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Tunneling Nanotubes Between Neurons Enable the Spread of Parkinson’s

Summary: Researchers have demonstrated the role of lysosomal vesicles in transporting α-synuclein aggregates.

Source: Institut Pasteur.

Scientists from the Institut Pasteur have demonstrated the role of lysosomal vesicles in transporting α-synuclein aggregates, responsible for Parkinson’s and other neurodegenerative diseases, between neurons. These proteins move from one neuron to the next in lysosomal vesicles which travel along the “tunneling nanotubes” between cells. These findings were published in The EMBO Journal.

Synucleinopathies, a group of neurodegenerative diseases including Parkinson’s disease, are characterized by the pathological deposition of aggregates of the misfolded α-synuclein protein into inclusions throughout the central and peripheral nervous system. Intercellular propagation (from one neuron to the next) of α-synuclein aggregates contributes to the progression of the neuropathology, but little was known about the mechanism by which spread occurs.

In this study, scientists from the Membrane Traffic and Pathogenesis Unit, directed by Chiara Zurzolo at the Institut Pasteur, used fluorescence microscopy to demonstrate that pathogenic α-synuclein fibrils travel between neurons in culture, inside lysosomal vesicles through tunneling nanotubes (TNTs), a new mechanism of intercellular communication.

After being transferred via TNTs, α-synuclein fibrils are able to recruit and induce aggregation of the soluble α-synuclein protein in the cytosol of cells receiving the fibrils, thus explaining the propagation of the disease. The scientists propose that cells overloaded with α-synuclein aggregates in lysosomes dispose of this material by hijacking TNT-mediated intercellular trafficking. However, this results in the disease being spread to naive neurons.

Image shows synuclein fibrils in neurons.

Neuronal cells connected by TNTs which containing synuclein fibrils (aggregates in red) inside. NeuroscienceNews.com image is credited to Institut Pasteur.

This study demonstrates that TNTs play a significant part in the intercellular transfer of α-synuclein fibrils and reveals the specific role of lysosomes in this process. This represents a major breakthrough in understanding the mechanisms underlying the progression of synucleinopathies.

These compelling findings, together with previous reports from the same team, point to the general role of TNTs in the propagation of prion-like proteins in neurodegenerative diseases and identify TNTs as a new therapeutic target to combat the progression of these incurable diseases.

About this neurology research article

Source: Myriam Rebeyrotte – Institut Pasteur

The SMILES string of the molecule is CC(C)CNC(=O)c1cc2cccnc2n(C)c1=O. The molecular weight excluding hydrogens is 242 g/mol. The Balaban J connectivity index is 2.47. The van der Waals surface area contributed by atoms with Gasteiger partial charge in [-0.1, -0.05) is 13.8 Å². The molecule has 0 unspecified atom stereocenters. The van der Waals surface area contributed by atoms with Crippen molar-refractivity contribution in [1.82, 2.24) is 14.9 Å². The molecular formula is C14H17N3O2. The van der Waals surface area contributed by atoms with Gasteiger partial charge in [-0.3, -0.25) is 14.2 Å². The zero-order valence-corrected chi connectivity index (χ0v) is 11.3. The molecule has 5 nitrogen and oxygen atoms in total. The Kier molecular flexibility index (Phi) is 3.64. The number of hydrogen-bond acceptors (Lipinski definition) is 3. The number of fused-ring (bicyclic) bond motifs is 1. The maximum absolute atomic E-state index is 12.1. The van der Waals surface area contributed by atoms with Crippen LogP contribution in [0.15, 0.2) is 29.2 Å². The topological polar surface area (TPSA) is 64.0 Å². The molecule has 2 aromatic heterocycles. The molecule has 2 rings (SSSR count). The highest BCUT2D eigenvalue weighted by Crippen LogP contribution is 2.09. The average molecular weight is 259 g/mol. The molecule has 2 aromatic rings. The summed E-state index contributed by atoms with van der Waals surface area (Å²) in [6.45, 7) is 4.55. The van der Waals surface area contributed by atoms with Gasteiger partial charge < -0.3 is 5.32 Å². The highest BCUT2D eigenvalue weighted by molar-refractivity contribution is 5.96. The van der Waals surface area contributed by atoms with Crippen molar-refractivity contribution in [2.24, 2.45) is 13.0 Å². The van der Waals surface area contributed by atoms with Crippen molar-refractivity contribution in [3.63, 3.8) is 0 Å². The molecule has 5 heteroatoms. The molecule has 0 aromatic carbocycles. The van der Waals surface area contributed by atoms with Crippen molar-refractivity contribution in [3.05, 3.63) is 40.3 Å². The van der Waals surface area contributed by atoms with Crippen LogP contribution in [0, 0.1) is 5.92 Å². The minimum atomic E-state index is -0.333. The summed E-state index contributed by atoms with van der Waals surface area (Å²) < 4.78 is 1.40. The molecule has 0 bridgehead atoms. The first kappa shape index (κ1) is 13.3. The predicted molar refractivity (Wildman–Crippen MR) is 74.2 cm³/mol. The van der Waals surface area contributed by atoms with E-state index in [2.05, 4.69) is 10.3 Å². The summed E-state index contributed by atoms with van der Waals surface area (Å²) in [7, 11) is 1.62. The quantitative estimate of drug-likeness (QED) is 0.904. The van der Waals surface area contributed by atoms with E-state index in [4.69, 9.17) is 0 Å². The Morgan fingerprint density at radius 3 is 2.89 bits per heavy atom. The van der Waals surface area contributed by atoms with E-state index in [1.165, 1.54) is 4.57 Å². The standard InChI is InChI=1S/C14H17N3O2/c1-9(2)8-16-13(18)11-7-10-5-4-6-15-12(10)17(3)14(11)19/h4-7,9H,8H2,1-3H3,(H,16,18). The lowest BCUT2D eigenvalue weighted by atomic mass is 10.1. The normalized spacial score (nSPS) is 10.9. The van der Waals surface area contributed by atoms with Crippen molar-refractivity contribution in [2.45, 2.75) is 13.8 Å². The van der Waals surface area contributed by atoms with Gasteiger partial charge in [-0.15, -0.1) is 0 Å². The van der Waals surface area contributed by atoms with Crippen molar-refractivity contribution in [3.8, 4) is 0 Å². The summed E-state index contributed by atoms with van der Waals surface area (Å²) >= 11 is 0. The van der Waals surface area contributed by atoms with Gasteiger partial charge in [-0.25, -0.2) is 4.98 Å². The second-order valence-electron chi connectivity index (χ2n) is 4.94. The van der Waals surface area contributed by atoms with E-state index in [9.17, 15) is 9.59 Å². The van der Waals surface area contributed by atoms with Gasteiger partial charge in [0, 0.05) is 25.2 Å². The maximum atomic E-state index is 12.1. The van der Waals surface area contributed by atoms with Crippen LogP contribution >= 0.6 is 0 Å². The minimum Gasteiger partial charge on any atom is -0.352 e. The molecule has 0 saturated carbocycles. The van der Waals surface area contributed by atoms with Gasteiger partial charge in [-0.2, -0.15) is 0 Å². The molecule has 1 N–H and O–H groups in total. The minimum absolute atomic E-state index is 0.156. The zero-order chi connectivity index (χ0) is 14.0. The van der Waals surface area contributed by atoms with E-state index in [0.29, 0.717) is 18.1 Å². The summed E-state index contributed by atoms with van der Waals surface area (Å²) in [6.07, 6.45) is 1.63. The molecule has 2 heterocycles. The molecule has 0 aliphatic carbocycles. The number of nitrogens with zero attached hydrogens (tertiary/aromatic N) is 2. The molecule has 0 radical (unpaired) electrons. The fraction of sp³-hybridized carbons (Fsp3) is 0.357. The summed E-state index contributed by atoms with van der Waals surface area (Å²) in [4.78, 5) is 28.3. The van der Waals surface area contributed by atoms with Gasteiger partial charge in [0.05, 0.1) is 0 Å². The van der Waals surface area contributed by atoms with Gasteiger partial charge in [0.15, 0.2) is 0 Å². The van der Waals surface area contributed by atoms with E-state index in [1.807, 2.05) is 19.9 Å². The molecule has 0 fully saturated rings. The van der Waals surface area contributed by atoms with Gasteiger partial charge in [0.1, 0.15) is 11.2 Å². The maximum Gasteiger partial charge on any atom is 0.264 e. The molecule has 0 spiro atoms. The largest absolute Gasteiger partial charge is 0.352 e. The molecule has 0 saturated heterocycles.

Image Source: This NeuroscienceNews.com image is credited to Institut Pasteur.
Original Research: Abstract for “Tunneling nanotubes spread fibrillar α‐synuclein by intercellular trafficking of lysosomes” by Saïda Abounit, Luc Bousset, Frida Loria, Seng Zhu, Fabrice de Chaumont, Laura Pieri, Jean‐Christophe Olivo‐Marin, Ronald Melki, and Chiara Zurzolo in EMBO Journal. Published online July 22 2016 doi:10.15252/embj.201593411

Cite This NeuroscienceNews.com Article
Institut Pasteur. “Tunneling Nanotubes Between Neurons Enable the Spread of Parkinson’s.” NeuroscienceNews. NeuroscienceNews, 22 August 2016.
<http://neurosciencenews.com/parkinsons-nanotubes-lysosomes-4885/>.
Institut Pasteur. (2016, August 22). Tunneling Nanotubes Between Neurons Enable the Spread of Parkinson’s. NeuroscienceNew. Retrieved August 22, 2016 from http://neurosciencenews.com/parkinsons-nanotubes-lysosomes-4885/
Institut Pasteur. “Tunneling Nanotubes Between Neurons Enable the Spread of Parkinson’s.” http://neurosciencenews.com/parkinsons-nanotubes-lysosomes-4885/ (accessed August 22, 2016).

Abstract

Tunneling nanotubes spread fibrillar α‐synuclein by intercellular trafficking of lysosomes

Synucleinopathies such as Parkinson’s disease are characterized by the pathological deposition of misfolded α‐synuclein aggregates into inclusions throughout the central and peripheral nervous system. Mounting evidence suggests that intercellular propagation of α‐synuclein aggregates may contribute to the neuropathology; however, the mechanism by which spread occurs is not fully understood. By using quantitative fluorescence microscopy with co‐cultured neurons, here we show that α‐synuclein fibrils efficiently transfer from donor to acceptor cells through tunneling nanotubes (TNTs) inside lysosomal vesicles. Following transfer through TNTs, α‐synuclein fibrils are able to seed soluble α‐synuclein aggregation in the cytosol of acceptor cells. We propose that donor cells overloaded with α‐synuclein aggregates in lysosomes dispose of this material by hijacking TNT‐mediated intercellular trafficking. Our findings thus reveal a possible novel role of TNTs and lysosomes in the progression of synucleinopathies.

“Tunneling nanotubes spread fibrillar α‐synuclein by intercellular trafficking of lysosomes” by Saïda Abounit, Luc Bousset, Frida Loria, Seng Zhu, Fabrice de Chaumont, Laura Pieri, Jean‐Christophe Olivo‐Marin, Ronald Melki, and Chiara Zurzolo in EMBO Journal. Published online July 22 2016 doi:10.15252/embj.201593411

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